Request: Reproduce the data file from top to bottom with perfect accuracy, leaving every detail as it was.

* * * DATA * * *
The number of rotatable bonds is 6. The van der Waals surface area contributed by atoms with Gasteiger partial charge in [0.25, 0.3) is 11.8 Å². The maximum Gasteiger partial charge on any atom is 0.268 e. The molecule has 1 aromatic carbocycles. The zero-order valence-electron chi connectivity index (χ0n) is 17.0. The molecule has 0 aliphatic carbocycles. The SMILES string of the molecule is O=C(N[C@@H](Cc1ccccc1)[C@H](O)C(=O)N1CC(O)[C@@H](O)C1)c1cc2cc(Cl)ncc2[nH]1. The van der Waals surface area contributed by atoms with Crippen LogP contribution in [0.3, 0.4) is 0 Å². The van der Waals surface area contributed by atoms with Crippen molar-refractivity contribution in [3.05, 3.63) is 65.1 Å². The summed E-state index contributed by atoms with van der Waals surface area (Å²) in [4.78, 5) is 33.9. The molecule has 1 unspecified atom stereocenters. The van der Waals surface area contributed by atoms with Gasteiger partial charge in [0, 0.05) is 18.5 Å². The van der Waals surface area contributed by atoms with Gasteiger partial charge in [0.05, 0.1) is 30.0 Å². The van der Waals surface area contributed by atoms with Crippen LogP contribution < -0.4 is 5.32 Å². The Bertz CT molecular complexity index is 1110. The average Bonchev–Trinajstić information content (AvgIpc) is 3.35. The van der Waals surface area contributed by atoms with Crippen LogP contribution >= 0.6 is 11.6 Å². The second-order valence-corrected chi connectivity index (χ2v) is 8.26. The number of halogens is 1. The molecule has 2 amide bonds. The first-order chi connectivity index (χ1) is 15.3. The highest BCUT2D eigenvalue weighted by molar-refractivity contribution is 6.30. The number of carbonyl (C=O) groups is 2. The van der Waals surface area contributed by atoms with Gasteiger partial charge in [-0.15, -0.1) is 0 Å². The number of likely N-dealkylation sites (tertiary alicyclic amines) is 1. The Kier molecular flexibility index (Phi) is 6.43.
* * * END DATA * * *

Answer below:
The number of rotatable bonds is 6. The van der Waals surface area contributed by atoms with Gasteiger partial charge in [0.25, 0.3) is 11.8 Å². The maximum Gasteiger partial charge on any atom is 0.268 e. The molecule has 1 aromatic carbocycles. The zero-order valence-electron chi connectivity index (χ0n) is 17.0. The molecule has 0 aliphatic carbocycles. The SMILES string of the molecule is O=C(N[C@@H](Cc1ccccc1)[C@H](O)C(=O)N1CC(O)[C@@H](O)C1)c1cc2cc(Cl)ncc2[nH]1. The van der Waals surface area contributed by atoms with Crippen LogP contribution in [0.3, 0.4) is 0 Å². The van der Waals surface area contributed by atoms with Crippen molar-refractivity contribution in [3.05, 3.63) is 65.1 Å². The summed E-state index contributed by atoms with van der Waals surface area (Å²) in [4.78, 5) is 33.9. The molecule has 1 unspecified atom stereocenters. The van der Waals surface area contributed by atoms with Gasteiger partial charge in [0, 0.05) is 18.5 Å². The van der Waals surface area contributed by atoms with Gasteiger partial charge in [0.05, 0.1) is 30.0 Å². The van der Waals surface area contributed by atoms with Crippen LogP contribution < -0.4 is 5.32 Å². The Bertz CT molecular complexity index is 1110. The average Bonchev–Trinajstić information content (AvgIpc) is 3.35. The van der Waals surface area contributed by atoms with Crippen LogP contribution >= 0.6 is 11.6 Å². The second-order valence-corrected chi connectivity index (χ2v) is 8.26. The number of halogens is 1. The molecule has 2 amide bonds. The first-order chi connectivity index (χ1) is 15.3. The highest BCUT2D eigenvalue weighted by molar-refractivity contribution is 6.30. The number of carbonyl (C=O) groups is 2. The van der Waals surface area contributed by atoms with Gasteiger partial charge in [-0.15, -0.1) is 0 Å². The number of likely N-dealkylation sites (tertiary alicyclic amines) is 1. The Kier molecular flexibility index (Phi) is 6.43.